35 Key Concepts: Viruses and Other Noncellular Infectious Particles Viruses are noncellular particles made of protein and nucleic acid; they replicate by taking over the metabolic machinery of a host cell Viroids are short sequences of infectious RNA Prions are infectious misfolded versions of normal proteins

36 21.4 Prokaryotes Enduring, Abundant, and Diverse Prokaryotes Structurally simple cells that lack a nucleus Evolved before eukaryotes Prokaryotes still persist in enormous numbers and show great metabolic diversity

37 Evolutionary History and Classification Automated gene sequencing and comparative biochemistry helps classify species and subgroups (strains) of prokaryotes

38 to ancestors of eukaryotic cells DOMAIN BACTERIA DOMAIN ARCHAEA biochemical and molecular origin of life p. 339

39 Abundance and Metabolic Diversity Prokaryotes are Earth s most abundant organisms Metabolic diversity contributes to their success Example: Saprobes that break down wastes or remains are important decomposers All four forms of nutrition are used by prokaryotes

40 Prokaryotic Nutritional Modes

41 21.5 Prokaryotic Structure and Function Prokaryotic cells have many structural features that adapt them to their environment The typical prokaryote is a walled cell with ribosomes but no nucleus

42 Prokaryotic Cell Characteristics Prokaryotic structure Nucleoid region contains a single, circular chromosome Cell wall surrounds the plasma membrane, with a slime layer (capsule) outside the cell wall Flagella rotate like propellers Pili extend from the cell surface for adhesion or motion

43 Prokaryotic Cell Characteristics

44 Prokaryotic Body Plan

45 Prokaryotic Cell Size and Shape Prokaryotic cells are much smaller than eukaryotic cells (about the size of mitochondria) Prokaryotes have three typical shapes:

46 coccus bacillus spirillum Fig. 21-8a, p. 340

47 cytoplasm, with ribosomes DNA, in nucleoid region pilus bacterial flagellum outer capsule cell wall plasma membrane Fig. 21-8b, p. 340

48 Prokaryotic Reproduction Prokaryotic chromosome A circular, double-stranded DNA molecule Prokaryotic fission DNA replicates; parent cell divides in two

49 Prokaryotic Fission

50 A The bacterial chromosome is attached to the plasma membrane prior to DNA replication. C The DNA copy becomes attached at a membrane site near the attachment site of the parent DNA molecule. E Lipids, proteins, and carbohydrates are built for new membrane and new wall material. Both get inserted across the cell s midsection. B Replication starts and proceeds in two directions from a certain site in the bacterial chromosome. D Then the two DNA molecules are moved apart by membrane growth between the two attachment sites. F The ongoing, orderly deposition of membrane and wall material at the midsection cuts the cell in two. Fig , p. 341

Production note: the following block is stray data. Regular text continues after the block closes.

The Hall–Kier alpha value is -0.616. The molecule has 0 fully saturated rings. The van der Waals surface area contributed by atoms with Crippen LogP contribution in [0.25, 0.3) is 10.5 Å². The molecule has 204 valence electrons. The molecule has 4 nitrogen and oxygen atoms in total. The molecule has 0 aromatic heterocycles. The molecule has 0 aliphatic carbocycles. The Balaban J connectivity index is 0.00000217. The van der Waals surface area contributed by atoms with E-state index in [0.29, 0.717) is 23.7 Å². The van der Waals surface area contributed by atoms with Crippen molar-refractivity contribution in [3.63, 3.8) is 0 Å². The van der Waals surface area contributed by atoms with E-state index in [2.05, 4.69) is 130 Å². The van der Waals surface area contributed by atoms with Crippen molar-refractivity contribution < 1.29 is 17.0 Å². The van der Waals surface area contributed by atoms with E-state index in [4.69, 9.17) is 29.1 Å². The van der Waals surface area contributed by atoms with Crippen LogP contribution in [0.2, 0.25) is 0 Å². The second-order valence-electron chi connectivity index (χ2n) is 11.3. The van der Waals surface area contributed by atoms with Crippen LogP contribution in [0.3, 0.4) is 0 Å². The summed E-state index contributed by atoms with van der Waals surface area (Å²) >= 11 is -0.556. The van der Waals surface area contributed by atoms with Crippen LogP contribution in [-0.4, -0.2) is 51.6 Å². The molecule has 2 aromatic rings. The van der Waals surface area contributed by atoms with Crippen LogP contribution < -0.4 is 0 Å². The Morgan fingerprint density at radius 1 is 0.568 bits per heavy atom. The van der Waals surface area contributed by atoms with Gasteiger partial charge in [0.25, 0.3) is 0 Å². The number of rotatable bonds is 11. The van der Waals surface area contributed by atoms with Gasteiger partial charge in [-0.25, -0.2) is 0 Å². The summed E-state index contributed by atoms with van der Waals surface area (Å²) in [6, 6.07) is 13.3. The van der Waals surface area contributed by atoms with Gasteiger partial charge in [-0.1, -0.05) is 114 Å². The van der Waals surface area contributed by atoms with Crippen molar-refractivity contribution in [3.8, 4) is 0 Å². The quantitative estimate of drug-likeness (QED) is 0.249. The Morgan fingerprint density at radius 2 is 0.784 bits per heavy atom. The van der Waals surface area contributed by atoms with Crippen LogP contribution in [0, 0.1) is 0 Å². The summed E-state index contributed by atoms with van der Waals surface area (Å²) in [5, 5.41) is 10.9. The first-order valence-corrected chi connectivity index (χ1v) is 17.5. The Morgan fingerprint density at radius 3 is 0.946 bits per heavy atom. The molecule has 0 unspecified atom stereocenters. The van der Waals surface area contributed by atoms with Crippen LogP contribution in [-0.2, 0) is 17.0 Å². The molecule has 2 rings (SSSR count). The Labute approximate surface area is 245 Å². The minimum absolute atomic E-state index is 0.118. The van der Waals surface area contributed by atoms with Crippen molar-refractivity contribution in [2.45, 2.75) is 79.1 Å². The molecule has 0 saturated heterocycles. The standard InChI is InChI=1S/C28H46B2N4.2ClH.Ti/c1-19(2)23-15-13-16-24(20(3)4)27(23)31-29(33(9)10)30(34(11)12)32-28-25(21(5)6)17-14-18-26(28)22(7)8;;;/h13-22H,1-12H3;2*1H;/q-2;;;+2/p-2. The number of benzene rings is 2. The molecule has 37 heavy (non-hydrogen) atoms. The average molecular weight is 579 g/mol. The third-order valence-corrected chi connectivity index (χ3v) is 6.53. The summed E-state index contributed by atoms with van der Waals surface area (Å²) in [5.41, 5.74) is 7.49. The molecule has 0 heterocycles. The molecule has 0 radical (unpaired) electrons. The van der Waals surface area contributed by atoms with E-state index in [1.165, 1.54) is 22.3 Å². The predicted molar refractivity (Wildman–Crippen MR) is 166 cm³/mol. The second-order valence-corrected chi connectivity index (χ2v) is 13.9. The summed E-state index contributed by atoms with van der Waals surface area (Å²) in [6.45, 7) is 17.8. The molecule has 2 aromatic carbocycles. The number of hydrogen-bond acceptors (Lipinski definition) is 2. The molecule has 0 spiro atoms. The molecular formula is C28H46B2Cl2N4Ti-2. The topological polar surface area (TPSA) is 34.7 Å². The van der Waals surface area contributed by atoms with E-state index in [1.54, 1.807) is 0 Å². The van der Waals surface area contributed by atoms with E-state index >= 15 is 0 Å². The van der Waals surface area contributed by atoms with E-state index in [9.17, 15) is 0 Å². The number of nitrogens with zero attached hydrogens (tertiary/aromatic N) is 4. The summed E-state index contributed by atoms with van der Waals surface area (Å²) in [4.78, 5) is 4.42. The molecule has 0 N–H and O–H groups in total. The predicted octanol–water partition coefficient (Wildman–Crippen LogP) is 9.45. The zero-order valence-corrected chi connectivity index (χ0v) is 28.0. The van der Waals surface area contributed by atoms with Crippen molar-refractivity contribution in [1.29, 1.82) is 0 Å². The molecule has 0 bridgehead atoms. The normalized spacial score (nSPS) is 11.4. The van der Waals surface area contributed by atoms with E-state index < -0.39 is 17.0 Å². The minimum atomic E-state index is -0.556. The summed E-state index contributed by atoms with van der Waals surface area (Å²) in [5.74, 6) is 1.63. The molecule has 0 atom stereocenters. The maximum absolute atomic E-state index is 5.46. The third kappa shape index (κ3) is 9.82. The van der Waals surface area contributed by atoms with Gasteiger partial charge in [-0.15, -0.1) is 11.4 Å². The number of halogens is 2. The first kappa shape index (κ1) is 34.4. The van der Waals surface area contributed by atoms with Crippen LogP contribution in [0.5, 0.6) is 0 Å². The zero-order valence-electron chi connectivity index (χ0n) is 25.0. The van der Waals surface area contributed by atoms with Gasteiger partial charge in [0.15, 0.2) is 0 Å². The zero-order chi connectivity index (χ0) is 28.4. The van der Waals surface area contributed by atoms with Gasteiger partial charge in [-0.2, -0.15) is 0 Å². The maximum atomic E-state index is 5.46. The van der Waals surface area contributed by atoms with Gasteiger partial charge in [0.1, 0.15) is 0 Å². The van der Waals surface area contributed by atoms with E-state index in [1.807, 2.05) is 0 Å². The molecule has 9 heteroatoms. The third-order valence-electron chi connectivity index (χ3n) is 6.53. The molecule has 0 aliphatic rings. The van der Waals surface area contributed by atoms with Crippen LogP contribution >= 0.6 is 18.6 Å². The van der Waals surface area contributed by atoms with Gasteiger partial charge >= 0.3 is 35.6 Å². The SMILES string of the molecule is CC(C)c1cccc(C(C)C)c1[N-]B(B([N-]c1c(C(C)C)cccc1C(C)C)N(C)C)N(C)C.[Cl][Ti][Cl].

51 A The bacterial chromosome is attached to the plasma membrane prior to DNA replication. C The DNA copy becomes attached at a membrane site near the attachment site of the parent DNA molecule. E Lipids, proteins, and carbohydrates are built for new membrane and new wall material. Both get inserted across the cell s midsection. B Replication starts and proceeds in two directions from a certain site in the bacterial chromosome. D Then the two DNA molecules are moved apart by membrane growth between the two attachment sites. F The ongoing, orderly deposition of membrane and wall material at the midsection cuts the cell in two. Stepped Art Fig , p. 341

52 Animation: Prokaryotic fission

53 Horizontal Gene Transfers Conjugation Transfer of a plasmid (non-chromosomal DNA) between prokaryotic cells via a sex pilus Transduction Transfer of prokaryotic genes via bacteriophages Transformation Prokaryotic genes acquired from the environment

54 Conjugation

55 sex pilus A Conjugation in E. coli begins when a cell with a specific type of plasmid extends a sex pilus to another E. coli cell that lacks this plasmid. The pilus attaches the cells to one another. When it shortens, the cells are drawn together. Fig a, p. 341

56 nicked plasmid conjugation tube B A conjugation tube forms, connecting the cytoplasm of the cells. An enzyme nicks the plasmid in the donor cell. C As a single strand of plasmid DNA moves into the recipient, each cell makes a complimentary DNA strand. D The cells separate and the plasmid resumes its circular shape. Fig (b-d), p. 341

57 sex pilus A Conjugation in E. coli begins when a cell with a specific type of plasmid extends a sex pilus to another E. coli cell that lacks this plasmid. The pilus attaches the cells to one another. When it shortens, the cells are drawn together. nicked plasmid conjugation tube B A conjugation tube forms, connecting the cytoplasm of the cells. An enzyme nicks the plasmid in the donor cell. C As a single strand of plasmid DNA moves into the recipient, each cell makes a complimentary DNA strand. D The cells separate and the plasmid resumes its circular shape. Stepped Art Fig , p. 341

58 Animation: Prokaryotic conjugation

59 Key Concepts Features of Prokaryotic Cells Prokaryotes are single-celled organisms that do not have a nucleus or the diverse cytoplasmic organelles found in most eukaryotic cells Collectively, prokaryotes show great metabolic diversity; they divide rapidly and exchange DNA by a variety of mechanisms